The Big 3

How to save your club from the biggest risks in liability land.

Protecting your club from liability should be a top priority. As a result, we asked insurance companies what the three most common liability cases in clubs are, and how operators can protect their facilities — and their wallets — from them

Top liability: faulty equipment. Top Liability: Faulty Equipment

According to Brian Rawlings, a program manager for Cincinnati Insurance Company, liability cases resulting from faulty equipment should be a key concern for club owners. “You see a fair amount of them and compared to some of the other claims, these can be more severe in terms of financial impact at the end of the day,” he said.

However, the good news is there are some things clubs can do in order to minimize these cases and their potential impact.

The first step is preventative maintenance of equipment. “In an ideal world you’re going to have a third-party vendor that comes out either quarterly, semi-annually or at least annually that does a preventative maintenance inspection of your equipment,” said Rawlings. “Or, a lot of the larger clubs have in-house maintenance staff year round. Both means obviously get the end result, in that maintenance is on a regular schedule to make sure the equipment is up to par, whether it’s the belts on a treadmill or the mechanisms on various cable machines that have wear and tear.”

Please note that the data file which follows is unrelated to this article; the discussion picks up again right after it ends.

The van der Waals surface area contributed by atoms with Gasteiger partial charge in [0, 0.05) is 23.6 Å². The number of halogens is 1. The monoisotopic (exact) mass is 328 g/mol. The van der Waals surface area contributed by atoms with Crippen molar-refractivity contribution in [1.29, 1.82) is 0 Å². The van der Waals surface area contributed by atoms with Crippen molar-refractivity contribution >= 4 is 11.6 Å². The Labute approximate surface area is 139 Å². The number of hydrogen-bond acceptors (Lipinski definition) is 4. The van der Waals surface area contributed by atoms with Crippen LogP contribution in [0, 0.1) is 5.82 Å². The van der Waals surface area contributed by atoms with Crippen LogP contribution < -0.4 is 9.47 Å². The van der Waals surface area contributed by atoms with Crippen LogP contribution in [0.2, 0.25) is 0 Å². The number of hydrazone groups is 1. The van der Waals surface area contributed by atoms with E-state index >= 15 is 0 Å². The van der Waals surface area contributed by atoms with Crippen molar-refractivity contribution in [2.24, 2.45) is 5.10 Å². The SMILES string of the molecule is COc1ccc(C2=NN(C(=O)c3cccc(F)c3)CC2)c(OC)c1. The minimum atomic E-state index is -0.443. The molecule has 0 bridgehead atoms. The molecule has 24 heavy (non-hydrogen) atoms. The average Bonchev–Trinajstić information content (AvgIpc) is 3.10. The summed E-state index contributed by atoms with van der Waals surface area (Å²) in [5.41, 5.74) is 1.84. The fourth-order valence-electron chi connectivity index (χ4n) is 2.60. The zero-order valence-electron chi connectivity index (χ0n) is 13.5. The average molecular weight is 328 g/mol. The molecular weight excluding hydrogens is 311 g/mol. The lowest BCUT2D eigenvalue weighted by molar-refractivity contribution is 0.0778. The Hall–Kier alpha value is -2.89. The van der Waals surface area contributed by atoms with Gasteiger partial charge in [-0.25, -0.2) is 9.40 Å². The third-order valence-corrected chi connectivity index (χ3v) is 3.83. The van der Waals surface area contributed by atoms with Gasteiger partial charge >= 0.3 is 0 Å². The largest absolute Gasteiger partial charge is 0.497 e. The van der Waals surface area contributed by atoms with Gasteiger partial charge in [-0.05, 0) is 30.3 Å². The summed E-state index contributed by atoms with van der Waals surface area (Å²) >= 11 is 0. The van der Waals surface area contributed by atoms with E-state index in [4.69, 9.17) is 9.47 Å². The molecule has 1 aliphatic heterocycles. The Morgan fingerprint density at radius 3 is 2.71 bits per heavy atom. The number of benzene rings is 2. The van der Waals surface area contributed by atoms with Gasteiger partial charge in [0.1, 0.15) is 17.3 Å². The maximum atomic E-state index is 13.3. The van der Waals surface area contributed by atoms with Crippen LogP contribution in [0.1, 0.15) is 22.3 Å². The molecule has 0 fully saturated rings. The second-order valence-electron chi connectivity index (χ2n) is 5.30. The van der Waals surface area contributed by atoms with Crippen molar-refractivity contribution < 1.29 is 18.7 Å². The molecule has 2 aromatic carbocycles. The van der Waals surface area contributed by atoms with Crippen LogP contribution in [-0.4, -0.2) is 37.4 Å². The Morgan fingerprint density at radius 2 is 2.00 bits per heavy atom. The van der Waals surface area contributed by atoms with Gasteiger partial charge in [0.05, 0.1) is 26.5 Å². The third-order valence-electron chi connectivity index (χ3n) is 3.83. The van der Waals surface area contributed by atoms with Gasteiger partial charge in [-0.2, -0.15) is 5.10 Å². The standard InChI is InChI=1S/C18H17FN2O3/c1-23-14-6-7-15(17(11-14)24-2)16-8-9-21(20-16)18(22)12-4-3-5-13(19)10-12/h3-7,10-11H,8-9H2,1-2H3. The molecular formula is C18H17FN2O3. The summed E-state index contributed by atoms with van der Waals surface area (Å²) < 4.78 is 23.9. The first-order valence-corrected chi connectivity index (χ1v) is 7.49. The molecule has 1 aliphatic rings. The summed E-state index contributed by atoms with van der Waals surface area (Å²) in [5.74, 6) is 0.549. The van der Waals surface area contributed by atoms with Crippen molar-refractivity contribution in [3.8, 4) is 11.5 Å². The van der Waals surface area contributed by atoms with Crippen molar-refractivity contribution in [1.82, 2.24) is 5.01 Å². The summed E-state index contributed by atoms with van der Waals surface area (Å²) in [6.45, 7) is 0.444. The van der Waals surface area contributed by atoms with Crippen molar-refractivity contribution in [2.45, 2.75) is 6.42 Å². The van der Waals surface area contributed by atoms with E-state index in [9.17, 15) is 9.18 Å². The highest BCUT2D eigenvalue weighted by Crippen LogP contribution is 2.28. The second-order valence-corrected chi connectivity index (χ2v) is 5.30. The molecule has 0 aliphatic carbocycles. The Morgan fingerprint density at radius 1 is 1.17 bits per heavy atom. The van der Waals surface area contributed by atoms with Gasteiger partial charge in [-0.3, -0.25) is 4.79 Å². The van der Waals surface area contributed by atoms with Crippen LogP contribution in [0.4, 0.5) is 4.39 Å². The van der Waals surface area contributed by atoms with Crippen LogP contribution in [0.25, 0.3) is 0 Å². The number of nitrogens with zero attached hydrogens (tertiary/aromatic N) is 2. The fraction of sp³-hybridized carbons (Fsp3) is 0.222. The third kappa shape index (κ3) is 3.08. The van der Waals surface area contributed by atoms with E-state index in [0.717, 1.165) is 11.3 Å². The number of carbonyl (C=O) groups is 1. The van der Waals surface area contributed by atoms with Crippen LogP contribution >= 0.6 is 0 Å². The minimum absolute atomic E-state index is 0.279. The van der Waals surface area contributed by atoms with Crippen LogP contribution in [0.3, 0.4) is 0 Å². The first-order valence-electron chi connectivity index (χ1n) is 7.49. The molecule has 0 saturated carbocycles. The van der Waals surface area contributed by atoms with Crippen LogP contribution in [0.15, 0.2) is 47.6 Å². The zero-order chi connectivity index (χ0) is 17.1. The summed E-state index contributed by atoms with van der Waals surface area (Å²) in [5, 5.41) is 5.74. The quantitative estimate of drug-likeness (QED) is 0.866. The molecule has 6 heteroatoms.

In addition, preventative steps include requiring staff to walk the fitness floor — ideally hourly — to keep an eye out for issues. “If they see a member standing on a treadmill and pushing a button veraciously, that may indicate there’s something wrong with that piece of equipment,” explained Rawlings. “That’s obviously a sign that something may be wrong with that treadmill and you may need to shut that piece of equipment down.”

Once an issue has been identified, Rawlings explained clubs should attempt to do more than just place a printed-off “out of order” sign on the broken treadmill, for example. “Having permanent signage made of wood or plastic with a chain — something that makes that piece of equipment not even useable — is best,” he said. “Or ideally pulling that piece of equipment off the floor entirely.”